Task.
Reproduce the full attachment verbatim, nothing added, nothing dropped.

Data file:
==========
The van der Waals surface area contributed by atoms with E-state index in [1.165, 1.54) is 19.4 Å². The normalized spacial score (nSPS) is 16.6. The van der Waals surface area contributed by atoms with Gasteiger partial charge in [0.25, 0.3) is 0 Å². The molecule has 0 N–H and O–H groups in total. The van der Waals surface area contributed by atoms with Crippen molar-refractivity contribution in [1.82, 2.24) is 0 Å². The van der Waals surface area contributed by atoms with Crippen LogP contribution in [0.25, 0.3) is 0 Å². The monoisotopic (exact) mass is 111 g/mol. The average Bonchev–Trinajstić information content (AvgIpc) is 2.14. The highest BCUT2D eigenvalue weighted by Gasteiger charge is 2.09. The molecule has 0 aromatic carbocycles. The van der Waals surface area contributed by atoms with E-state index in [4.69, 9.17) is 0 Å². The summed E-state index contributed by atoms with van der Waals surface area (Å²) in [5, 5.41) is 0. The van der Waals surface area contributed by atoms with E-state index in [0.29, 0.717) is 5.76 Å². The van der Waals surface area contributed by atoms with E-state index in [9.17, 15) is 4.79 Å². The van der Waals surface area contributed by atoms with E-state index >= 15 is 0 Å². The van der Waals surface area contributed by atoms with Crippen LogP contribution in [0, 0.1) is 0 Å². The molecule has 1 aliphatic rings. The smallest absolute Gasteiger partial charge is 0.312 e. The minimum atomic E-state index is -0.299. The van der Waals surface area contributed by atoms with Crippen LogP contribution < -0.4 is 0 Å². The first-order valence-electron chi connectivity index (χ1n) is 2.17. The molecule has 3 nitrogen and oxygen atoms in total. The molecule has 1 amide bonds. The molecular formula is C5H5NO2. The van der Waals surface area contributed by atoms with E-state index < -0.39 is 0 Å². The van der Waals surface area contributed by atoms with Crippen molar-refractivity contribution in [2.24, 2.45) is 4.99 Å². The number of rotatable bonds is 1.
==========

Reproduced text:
The van der Waals surface area contributed by atoms with E-state index in [1.165, 1.54) is 19.4 Å². The normalized spacial score (nSPS) is 16.6. The van der Waals surface area contributed by atoms with Gasteiger partial charge in [0.25, 0.3) is 0 Å². The molecule has 0 N–H and O–H groups in total. The van der Waals surface area contributed by atoms with Crippen molar-refractivity contribution in [1.82, 2.24) is 0 Å². The van der Waals surface area contributed by atoms with Crippen LogP contribution in [0.25, 0.3) is 0 Å². The monoisotopic (exact) mass is 111 g/mol. The average Bonchev–Trinajstić information content (AvgIpc) is 2.14. The highest BCUT2D eigenvalue weighted by Gasteiger charge is 2.09. The molecule has 0 aromatic carbocycles. The van der Waals surface area contributed by atoms with E-state index in [4.69, 9.17) is 0 Å². The summed E-state index contributed by atoms with van der Waals surface area (Å²) in [5, 5.41) is 0. The van der Waals surface area contributed by atoms with E-state index in [0.29, 0.717) is 5.76 Å². The van der Waals surface area contributed by atoms with E-state index in [9.17, 15) is 4.79 Å². The van der Waals surface area contributed by atoms with E-state index >= 15 is 0 Å². The van der Waals surface area contributed by atoms with Crippen LogP contribution in [0, 0.1) is 0 Å². The molecule has 1 aliphatic rings. The smallest absolute Gasteiger partial charge is 0.312 e. The minimum atomic E-state index is -0.299. The van der Waals surface area contributed by atoms with Crippen LogP contribution < -0.4 is 0 Å². The first-order valence-electron chi connectivity index (χ1n) is 2.17. The molecule has 3 nitrogen and oxygen atoms in total. The molecule has 1 amide bonds. The molecular formula is C5H5NO2. The van der Waals surface area contributed by atoms with E-state index < -0.39 is 0 Å². The van der Waals surface area contributed by atoms with Crippen molar-refractivity contribution in [2.24, 2.45) is 4.99 Å². The number of rotatable bonds is 1.